For example, at one point, an Israeli soldier assures him thar after the war they will set up a kibbutz for Arabs to be populated by civilised Arabs such as himself, liberated people who speak a language of humanity.
He said: shalom! So I replied with the English word “peace” confirming my humanity. He laughed at me and said salam, salam in Arabic.
The Israeli agent who controls him is referred to as “the big man of small stature.”
He meets Yuad, who at first accuses him of being the raas al-kheesh (Man with his head in a sack) who pointed out the resistance fighters to the Israelis. Yuad (whose name means Will return) is then herself arrested as a returner, someone who has slipped “illegally” back into her country.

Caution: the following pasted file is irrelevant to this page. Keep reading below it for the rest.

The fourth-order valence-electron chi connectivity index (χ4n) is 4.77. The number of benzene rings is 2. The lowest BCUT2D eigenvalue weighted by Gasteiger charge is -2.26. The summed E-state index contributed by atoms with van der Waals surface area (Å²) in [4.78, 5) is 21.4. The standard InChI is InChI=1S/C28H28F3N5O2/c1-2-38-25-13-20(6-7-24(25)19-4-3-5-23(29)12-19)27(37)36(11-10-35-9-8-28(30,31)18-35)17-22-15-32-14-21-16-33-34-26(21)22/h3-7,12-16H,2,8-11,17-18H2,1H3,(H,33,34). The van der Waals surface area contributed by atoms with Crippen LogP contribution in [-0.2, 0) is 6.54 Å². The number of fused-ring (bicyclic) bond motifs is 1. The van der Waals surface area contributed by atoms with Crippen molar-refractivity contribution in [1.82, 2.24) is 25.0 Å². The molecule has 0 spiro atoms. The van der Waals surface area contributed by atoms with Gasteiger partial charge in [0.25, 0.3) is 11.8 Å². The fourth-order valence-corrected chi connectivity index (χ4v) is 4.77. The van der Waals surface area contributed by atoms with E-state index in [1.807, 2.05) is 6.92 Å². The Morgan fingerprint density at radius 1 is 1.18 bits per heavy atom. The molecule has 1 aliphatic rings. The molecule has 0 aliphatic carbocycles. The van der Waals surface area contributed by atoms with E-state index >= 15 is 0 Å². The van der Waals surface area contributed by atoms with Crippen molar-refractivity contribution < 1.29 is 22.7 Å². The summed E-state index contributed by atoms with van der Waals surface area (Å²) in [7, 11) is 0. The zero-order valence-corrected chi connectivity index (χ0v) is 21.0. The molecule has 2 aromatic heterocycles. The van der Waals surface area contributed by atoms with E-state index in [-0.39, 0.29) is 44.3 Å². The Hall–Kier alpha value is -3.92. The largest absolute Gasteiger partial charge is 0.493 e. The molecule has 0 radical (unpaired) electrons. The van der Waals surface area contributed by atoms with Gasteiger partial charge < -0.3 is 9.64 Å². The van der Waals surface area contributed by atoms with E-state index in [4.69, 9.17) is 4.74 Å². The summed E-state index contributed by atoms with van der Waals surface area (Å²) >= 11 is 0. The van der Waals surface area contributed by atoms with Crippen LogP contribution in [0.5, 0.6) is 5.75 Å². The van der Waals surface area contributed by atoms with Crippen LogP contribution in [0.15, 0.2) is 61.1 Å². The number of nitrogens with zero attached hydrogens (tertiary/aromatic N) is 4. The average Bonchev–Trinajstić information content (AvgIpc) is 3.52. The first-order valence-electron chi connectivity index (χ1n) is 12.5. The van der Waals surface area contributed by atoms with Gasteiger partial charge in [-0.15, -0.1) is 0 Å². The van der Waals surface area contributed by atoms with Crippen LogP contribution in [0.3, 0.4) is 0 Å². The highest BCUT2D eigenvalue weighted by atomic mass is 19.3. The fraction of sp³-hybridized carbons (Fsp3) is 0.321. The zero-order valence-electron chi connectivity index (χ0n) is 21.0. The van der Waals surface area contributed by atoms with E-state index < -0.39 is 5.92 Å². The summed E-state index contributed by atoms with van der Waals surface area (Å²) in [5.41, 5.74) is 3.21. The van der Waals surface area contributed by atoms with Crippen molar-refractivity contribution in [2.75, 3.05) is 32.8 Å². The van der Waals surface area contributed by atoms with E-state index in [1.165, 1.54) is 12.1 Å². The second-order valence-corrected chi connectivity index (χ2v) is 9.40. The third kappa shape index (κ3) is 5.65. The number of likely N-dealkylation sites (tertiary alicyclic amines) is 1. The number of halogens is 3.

In the second book, Said marries a woman who remained behind when her family fled – Baqiya, which literally means “remaining.”
(Emile Habibi’s gravestone reads: “Emile Habibi – Remaining in Haifa.”)
Said and Baqiya’s son, Wala (loyalty) eventually joins the resistance, disgusted by his father’s collaboration. One of the most tragi-comic parts of the novel is the conversation between Baqiya and her son as she attempts to get him to surrender, and then herself joins him while Said is told to go wait while they are retreived – in fact, they are shot, though Said pretends not to know. His handler tells him they got out of the hiding place, ran away and disappeared.